LIFESTYLE

World Cup Visitors: Exotic Amazon Animals Abound In Brazil
Between the parents, the four kids, the dog, the two sloths, the python and the baby caiman, it's a tight fit in the Silva family's two-room floating home in the Amazon rainforest.
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In this May 20, 2014 photo, Evandro Correia da Silva, left, holds a snake as his 3-year-old daughter Kelly Silva places it around her neck on their family's floating house in the Lago do Janauari, or Solimoes River, near Manaus, Brazil. Their exotic houseguests help the 35-year-old fisherman and his family eke out a living on the opposite bank from Manaus, a World Cup host city where the U.S., English and Italian teams will be among those battling it out. (AP Photo/Felipe Dana)

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In this May 20, 2014 photo, a sloth crawls next to a chair on the Silva family floating house in the Lago do Janauari, or Solimoes River, near Manaus, Brazil. Tourist boats dock on what effectively is the Silva familys front doorstep, and the family snaps into action, peeling the reluctant sloths from the legs of the plastic patio table, rousing the retiring snake from its hiding spot in the corner and offering up the snapping, 2-foot-long caiman to the cameras. (AP Photo/Felipe Dana)

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In this May 18, 2014 photo, residents use refrigerator doors as floating tables outside their floating house on the Rio Negro in Cacau Pirera, near Manaus, Brazil. A World Cup host city, Manaus far-flung location in the heart of the worlds biggest rainforest makes it reachable only by plane or boat. Thousands of foreigners are expected to begin arriving in the Amazonian metropolis for the international soccer matches being held in Manauss new multi-million dollar soccer stadium. (AP Photo/Felipe Dana)

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In this May 20, 2014 photo, a small monkey stands in a tree in the Lago do Janauari, or Solimoes River, near Manaus, Brazil. Star animal attractions in the area include a heart-melting array of monkeys, flesh-eating piranhas, and the boto, a pink fresh water dolphin thats trained to swim with tourists or chopped up by locals into bait for the piracatinga, or vulture catfish. (AP Photo/Felipe Dana)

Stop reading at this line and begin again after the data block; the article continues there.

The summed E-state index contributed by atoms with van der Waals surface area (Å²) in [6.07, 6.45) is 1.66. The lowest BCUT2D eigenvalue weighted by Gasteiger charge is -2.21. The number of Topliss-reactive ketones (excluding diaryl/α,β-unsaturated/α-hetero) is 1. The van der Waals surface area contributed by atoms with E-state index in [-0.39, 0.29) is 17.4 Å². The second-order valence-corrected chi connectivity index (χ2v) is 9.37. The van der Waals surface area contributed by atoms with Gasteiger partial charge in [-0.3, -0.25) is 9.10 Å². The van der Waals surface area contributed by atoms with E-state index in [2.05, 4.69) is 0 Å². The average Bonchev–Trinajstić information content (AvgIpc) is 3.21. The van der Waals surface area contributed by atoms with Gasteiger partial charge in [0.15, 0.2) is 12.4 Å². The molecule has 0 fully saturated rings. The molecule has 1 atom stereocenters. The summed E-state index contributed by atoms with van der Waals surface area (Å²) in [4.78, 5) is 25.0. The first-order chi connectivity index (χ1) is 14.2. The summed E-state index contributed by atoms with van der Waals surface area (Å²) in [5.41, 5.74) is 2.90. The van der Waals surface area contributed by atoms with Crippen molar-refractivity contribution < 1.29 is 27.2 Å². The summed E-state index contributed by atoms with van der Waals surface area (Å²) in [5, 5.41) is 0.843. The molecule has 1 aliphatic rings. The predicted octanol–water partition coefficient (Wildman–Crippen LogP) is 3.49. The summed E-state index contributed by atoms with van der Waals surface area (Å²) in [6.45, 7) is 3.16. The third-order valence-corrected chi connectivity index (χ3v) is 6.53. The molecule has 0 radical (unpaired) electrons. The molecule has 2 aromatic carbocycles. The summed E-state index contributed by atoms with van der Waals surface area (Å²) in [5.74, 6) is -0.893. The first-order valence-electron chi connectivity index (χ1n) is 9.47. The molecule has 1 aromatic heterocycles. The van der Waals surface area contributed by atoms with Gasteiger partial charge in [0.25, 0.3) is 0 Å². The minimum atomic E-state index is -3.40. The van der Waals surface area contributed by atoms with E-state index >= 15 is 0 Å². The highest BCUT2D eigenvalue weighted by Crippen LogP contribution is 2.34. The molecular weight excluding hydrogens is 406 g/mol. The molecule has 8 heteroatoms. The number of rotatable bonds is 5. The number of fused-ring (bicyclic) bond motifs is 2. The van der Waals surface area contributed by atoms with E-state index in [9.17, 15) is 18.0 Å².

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In this May 20, 2014 photo, a sloth holds itself on the deck of the Silva family's floating house on the Lago do Janauari, or Solimoes River, near Manaus, Brazil. Between the parents, the four kids, the dog, the two sloths, the python and the baby caiman, its a tight fit in the Silva familys two-room floating home in the Amazon rainforest. The exotic houseguests help 35-year-old fisherman Evandro Correia da Silva and his family eke out a living on their native Solimoes River, on the opposite bank from Manaus, a World Cup host city where the U.S., English and Italian teams will be among those battling it out. (AP Photo/Felipe Dana)

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In this May 21, 2014 photo, boys rest after playing in the ruins of Paricatuba, near Manaus, Brazil. Darker things, too, are said to take place inside these crumbling walls. Theres the room fitted out with rusting, vine-engulfed bars that once kept prisoners in check. Theres a former bathroom with spooky red streaks along one of the walls and a straw broom leaning in the corner, left there, one of the kids suggested, by a witch. Theres the spot where, legend has it, lepers bodies were burned. (AP Photo/Felipe Dana)

World Cup Visitors: Exotic Amazon Animals Abound In Brazil

Between the parents, the four kids, the dog, the two sloths, the python and the baby caiman, it's a tight fit in the Silva family's two-room floating home in the Amazon rainforest.

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